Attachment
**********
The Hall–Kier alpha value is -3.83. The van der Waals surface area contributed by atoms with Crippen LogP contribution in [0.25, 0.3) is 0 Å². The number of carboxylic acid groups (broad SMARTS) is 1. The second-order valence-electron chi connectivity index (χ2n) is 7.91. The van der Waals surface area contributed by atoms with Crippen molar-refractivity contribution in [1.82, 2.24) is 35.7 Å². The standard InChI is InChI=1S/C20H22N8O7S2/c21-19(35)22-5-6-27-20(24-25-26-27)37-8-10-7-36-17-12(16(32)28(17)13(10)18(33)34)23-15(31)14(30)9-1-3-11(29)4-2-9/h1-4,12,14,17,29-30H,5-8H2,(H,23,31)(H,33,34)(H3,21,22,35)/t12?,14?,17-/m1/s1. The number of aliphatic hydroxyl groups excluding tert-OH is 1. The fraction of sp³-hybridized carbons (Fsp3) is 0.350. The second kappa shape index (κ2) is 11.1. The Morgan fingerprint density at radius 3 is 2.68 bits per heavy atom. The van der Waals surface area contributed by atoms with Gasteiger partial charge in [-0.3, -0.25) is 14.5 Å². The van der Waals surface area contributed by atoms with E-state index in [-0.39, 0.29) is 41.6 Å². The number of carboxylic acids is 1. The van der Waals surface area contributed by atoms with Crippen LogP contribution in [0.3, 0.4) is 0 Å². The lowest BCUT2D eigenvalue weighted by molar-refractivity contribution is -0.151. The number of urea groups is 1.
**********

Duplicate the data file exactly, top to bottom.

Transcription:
The Hall–Kier alpha value is -3.83. The van der Waals surface area contributed by atoms with Crippen LogP contribution in [0.25, 0.3) is 0 Å². The number of carboxylic acid groups (broad SMARTS) is 1. The second-order valence-electron chi connectivity index (χ2n) is 7.91. The van der Waals surface area contributed by atoms with Crippen molar-refractivity contribution in [1.82, 2.24) is 35.7 Å². The standard InChI is InChI=1S/C20H22N8O7S2/c21-19(35)22-5-6-27-20(24-25-26-27)37-8-10-7-36-17-12(16(32)28(17)13(10)18(33)34)23-15(31)14(30)9-1-3-11(29)4-2-9/h1-4,12,14,17,29-30H,5-8H2,(H,23,31)(H,33,34)(H3,21,22,35)/t12?,14?,17-/m1/s1. The number of aliphatic hydroxyl groups excluding tert-OH is 1. The fraction of sp³-hybridized carbons (Fsp3) is 0.350. The second kappa shape index (κ2) is 11.1. The Morgan fingerprint density at radius 3 is 2.68 bits per heavy atom. The van der Waals surface area contributed by atoms with Gasteiger partial charge in [-0.3, -0.25) is 14.5 Å². The van der Waals surface area contributed by atoms with E-state index in [-0.39, 0.29) is 41.6 Å². The number of carboxylic acids is 1. The van der Waals surface area contributed by atoms with Crippen LogP contribution in [0.3, 0.4) is 0 Å². The lowest BCUT2D eigenvalue weighted by molar-refractivity contribution is -0.151. The number of urea groups is 1.